• narratives based upon packs of storycards, to generate extended language inwhich the children might display suchfeatures as cohesion or a knowledge ofthe English tense system in an uninter-rupted flow of speaking.
The tester should capture personal details byasking the following type of questions:What is your name?Where do you live?Do you have any brothers or sisters?Does anyone else live at home with you?Now tell me, what do you all do when you get up in the morning?How do you all go to school and work?Do you have any brothers or sisters in this school?What standards are they in?Which subject do you enjoy most? Why?What do you do at break?Tell me about your best friends.What does your mother/grandmother cook for dinner?Can you tell me how she cooks it?Why do you all enjoy this food most?Do you listen to the radio/watch TV in your house?What is your favorite programme?Why do you enjoy it most?What do you do when you are getting ready to sleep in the evening?What time do you go to sleep. Why?Now look at the picture and tell me what this littleboy is doing. Letʼs give him a name. What do you suggest?Figure 1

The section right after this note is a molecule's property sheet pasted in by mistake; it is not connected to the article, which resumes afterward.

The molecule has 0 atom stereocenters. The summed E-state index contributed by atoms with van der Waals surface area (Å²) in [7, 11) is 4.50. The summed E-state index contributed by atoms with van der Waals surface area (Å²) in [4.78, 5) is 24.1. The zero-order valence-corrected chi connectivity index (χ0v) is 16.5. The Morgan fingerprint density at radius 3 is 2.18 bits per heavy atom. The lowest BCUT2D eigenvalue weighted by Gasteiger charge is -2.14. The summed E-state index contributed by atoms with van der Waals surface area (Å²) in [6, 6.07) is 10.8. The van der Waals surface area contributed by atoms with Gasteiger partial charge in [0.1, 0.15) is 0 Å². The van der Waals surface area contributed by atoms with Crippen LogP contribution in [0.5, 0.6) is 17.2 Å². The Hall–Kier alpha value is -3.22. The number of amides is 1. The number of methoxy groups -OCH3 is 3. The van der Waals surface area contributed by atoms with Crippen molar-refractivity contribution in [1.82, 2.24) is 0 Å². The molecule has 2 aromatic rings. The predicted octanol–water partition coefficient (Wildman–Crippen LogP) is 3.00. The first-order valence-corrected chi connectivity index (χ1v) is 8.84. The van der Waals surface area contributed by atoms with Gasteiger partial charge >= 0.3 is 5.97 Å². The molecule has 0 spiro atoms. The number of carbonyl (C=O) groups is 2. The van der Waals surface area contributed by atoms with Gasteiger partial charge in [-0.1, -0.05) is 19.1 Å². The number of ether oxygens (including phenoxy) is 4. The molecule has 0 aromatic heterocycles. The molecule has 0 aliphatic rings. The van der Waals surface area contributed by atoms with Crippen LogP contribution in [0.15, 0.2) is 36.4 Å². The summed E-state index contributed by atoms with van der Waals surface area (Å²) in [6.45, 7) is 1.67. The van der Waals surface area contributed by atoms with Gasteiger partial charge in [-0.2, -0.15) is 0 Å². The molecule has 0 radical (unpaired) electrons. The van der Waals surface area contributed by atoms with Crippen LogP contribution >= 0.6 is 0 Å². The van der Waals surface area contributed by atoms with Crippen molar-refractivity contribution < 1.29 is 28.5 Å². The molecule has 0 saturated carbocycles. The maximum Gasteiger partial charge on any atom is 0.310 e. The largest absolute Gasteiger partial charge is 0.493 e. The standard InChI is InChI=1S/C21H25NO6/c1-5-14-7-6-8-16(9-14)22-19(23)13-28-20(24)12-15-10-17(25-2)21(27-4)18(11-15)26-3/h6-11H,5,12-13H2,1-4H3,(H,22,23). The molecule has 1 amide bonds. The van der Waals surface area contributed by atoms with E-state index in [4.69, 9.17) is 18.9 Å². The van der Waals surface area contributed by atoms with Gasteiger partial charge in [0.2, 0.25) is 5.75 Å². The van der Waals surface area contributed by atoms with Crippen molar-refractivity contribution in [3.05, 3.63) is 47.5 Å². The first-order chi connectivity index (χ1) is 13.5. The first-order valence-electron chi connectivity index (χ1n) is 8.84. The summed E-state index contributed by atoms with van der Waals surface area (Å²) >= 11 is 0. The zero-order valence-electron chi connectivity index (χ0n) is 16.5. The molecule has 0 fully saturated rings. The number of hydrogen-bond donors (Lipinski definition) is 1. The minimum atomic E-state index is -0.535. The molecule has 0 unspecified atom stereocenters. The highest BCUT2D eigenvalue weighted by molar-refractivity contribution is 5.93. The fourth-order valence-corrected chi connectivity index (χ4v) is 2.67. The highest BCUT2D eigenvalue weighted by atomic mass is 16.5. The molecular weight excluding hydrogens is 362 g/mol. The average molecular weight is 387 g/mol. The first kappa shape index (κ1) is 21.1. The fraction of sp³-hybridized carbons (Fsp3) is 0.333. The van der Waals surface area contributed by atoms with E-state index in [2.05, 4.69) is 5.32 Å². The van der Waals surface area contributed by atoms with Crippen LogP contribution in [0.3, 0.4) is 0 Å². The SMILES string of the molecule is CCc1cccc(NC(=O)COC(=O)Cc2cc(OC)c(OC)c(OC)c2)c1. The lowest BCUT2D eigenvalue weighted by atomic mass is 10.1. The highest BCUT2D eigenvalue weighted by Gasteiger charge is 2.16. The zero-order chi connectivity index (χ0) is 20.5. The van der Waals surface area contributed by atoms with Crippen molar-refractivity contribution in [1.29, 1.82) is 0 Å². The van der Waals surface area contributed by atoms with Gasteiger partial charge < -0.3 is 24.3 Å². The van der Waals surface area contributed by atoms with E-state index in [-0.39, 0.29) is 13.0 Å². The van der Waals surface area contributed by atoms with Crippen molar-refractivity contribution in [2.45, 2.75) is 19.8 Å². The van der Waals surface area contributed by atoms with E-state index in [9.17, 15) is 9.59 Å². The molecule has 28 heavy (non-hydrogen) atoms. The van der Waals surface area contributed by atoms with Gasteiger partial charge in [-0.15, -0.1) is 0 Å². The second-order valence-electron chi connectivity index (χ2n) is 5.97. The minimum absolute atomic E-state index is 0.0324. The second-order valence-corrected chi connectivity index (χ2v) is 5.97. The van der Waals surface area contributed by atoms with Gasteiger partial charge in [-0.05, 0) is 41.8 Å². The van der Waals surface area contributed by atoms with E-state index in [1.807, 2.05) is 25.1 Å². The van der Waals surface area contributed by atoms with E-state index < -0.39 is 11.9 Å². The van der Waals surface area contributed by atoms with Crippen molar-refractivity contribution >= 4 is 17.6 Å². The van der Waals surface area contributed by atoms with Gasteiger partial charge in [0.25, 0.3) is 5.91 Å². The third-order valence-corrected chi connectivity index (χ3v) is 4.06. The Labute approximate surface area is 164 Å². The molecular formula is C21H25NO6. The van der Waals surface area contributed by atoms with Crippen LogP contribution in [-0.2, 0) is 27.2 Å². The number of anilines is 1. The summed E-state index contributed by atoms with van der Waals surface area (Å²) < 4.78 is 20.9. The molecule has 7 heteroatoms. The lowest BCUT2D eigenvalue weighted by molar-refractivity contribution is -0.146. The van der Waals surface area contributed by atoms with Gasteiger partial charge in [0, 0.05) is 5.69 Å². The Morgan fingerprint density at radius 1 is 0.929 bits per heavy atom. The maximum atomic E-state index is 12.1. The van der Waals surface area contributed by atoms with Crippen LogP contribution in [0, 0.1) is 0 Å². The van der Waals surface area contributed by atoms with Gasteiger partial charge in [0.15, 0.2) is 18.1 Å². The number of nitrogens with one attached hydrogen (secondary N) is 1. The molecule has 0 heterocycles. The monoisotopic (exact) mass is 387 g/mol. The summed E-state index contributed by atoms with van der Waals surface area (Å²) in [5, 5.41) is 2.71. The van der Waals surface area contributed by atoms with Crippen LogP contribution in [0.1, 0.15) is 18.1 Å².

“Arriving at School”
Questions for guided response:What are the children doing?Where are they?How many children are there?Are there more boys than girls?How do you know this?What is the girl in the green dress doing?What are the boys going to do when they finish playing marbles?Do you think the children are happy?Have you ever played marbles?(If yes)How do you play marbles?(If no)What other game do you play with your friends?How do you play it?Now look at the picture and tell me what this littleboy is doing. Letʼs give him a name. What do you suggest?Figure 2